Boston's Vertex Pharmaceuticals Inc. said VX-150 delivered statistically significant and clinically meaningful pain reduction in a mid-stage study, meeting its main goal.
The six-week phase 2 trial enrolled patients with small fiber neuropathy, a condition in which narrow nerve fibers outside the brain and spinal cord are damaged, causing pain, burning and tingling.
Vertex said 46 patients received VX-150 and 43 patients received placebo, 91% and 81% of whom completed treatment, respectively.
The study measured patients' daily pain intensity on an 11-point scale and computed their weekly average: 6.43 in the VX-150 group and 5.99 in the placebo group. After six weeks of treatment, VX-150 reduced the rating by 2.02, while placebo only reduced it by 0.93.
Additionally, VX-150 was generally well-tolerated in the trial. Adverse events in the study were mostly mild or moderate, occurring in 63% of the VX-150 group and in 56% of the placebo group, according to Vertex.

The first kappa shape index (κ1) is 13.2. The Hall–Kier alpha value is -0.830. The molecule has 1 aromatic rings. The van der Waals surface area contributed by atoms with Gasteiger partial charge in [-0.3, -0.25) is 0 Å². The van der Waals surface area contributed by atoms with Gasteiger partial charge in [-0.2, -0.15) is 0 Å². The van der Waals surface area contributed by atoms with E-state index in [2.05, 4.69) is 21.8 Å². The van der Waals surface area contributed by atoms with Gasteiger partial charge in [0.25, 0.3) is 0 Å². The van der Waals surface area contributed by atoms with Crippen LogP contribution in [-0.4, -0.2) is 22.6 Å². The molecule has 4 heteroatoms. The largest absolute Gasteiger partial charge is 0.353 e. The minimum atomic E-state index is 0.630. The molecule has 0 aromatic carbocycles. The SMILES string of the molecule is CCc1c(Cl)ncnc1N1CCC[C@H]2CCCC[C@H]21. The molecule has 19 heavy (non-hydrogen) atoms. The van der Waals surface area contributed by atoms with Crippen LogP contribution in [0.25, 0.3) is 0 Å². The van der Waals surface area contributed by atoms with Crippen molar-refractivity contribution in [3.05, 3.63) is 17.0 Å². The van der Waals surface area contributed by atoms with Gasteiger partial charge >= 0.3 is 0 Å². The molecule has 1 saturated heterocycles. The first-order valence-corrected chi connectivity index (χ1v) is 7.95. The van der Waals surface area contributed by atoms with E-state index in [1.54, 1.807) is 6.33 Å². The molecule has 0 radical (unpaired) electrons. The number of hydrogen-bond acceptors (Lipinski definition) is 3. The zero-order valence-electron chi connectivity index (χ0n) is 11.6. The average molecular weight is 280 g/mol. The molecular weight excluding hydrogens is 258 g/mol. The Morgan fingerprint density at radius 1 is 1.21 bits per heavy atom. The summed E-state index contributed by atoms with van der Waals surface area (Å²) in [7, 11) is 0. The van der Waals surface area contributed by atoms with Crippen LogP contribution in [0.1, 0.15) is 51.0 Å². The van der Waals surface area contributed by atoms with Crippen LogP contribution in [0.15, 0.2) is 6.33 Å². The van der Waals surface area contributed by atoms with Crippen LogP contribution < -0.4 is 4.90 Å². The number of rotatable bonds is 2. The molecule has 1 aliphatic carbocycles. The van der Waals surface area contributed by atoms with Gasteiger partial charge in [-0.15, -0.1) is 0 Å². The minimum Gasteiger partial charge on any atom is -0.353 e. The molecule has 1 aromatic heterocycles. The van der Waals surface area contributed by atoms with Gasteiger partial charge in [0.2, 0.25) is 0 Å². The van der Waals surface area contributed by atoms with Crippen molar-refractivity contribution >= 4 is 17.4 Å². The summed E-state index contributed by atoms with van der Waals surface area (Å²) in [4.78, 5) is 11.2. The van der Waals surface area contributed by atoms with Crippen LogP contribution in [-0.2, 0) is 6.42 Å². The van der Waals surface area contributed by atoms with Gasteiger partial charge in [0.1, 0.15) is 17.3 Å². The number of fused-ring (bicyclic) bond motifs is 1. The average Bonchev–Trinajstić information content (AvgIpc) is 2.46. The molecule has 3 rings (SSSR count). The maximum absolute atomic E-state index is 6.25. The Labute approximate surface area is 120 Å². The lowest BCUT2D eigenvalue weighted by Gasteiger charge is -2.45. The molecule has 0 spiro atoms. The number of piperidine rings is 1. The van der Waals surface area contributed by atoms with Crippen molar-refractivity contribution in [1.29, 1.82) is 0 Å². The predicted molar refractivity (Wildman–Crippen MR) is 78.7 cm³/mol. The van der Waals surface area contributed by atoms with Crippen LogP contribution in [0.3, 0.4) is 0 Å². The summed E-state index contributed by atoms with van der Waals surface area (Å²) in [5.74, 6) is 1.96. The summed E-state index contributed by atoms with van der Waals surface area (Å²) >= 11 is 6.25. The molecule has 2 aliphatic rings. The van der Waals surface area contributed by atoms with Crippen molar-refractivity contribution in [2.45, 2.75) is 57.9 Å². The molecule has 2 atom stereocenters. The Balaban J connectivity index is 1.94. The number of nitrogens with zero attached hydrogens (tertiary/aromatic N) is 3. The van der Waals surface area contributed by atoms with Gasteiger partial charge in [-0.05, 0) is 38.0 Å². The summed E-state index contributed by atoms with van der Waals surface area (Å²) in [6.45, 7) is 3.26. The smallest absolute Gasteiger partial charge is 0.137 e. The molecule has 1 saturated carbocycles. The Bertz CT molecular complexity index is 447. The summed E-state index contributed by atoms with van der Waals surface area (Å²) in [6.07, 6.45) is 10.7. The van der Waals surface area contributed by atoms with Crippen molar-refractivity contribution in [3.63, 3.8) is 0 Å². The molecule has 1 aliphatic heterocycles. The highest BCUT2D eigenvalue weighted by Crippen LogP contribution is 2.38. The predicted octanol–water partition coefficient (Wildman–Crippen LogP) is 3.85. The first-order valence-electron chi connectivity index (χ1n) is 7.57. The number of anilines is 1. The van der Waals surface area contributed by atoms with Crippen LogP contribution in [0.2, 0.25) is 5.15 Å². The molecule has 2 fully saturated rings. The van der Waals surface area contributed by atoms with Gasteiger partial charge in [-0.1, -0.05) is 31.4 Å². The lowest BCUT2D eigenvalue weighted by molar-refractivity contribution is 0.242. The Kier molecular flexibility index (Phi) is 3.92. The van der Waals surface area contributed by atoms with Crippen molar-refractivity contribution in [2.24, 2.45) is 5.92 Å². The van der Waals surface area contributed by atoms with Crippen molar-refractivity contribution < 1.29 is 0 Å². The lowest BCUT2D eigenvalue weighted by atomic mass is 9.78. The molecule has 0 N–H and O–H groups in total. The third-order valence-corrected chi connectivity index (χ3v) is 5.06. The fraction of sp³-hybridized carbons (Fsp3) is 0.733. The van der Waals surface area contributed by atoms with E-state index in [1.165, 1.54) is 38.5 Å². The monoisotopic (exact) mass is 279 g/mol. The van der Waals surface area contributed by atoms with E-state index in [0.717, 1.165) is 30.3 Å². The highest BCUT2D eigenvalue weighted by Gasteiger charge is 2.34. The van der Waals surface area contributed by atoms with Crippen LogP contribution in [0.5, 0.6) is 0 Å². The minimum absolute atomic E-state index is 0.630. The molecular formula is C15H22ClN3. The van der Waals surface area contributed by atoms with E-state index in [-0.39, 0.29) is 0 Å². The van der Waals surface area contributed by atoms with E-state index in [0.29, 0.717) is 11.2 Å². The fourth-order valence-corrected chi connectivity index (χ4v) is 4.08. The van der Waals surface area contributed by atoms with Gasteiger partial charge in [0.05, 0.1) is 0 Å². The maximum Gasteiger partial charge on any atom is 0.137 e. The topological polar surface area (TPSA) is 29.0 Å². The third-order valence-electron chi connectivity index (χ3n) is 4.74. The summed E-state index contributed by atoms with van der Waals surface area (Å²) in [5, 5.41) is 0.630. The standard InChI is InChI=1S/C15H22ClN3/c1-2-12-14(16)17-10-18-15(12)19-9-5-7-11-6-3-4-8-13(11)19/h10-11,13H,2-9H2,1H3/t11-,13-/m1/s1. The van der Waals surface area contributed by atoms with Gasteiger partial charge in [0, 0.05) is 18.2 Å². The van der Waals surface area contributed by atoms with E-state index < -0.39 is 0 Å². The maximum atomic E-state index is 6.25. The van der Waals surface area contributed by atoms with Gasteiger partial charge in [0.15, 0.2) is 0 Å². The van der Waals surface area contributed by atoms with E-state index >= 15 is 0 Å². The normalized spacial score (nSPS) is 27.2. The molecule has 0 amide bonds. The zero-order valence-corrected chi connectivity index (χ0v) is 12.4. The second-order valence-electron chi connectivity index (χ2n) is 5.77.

The trial is Vertex's third positive proof-of-concept study for VX-150, the other two being for chronic pain due to osteoarthritis, and after bunionectomy surgery, which is still ongoing.
Separately, the U.S. Food and Drug Administration granted VX-150 breakthrough-therapy status for moderate to severe acute pain. The designation expedites the development and review of drugs meant to treat serious conditions.
VX-150 inhibits the NaV1.8 protein, which is found in certain neurons, to block signals of pain.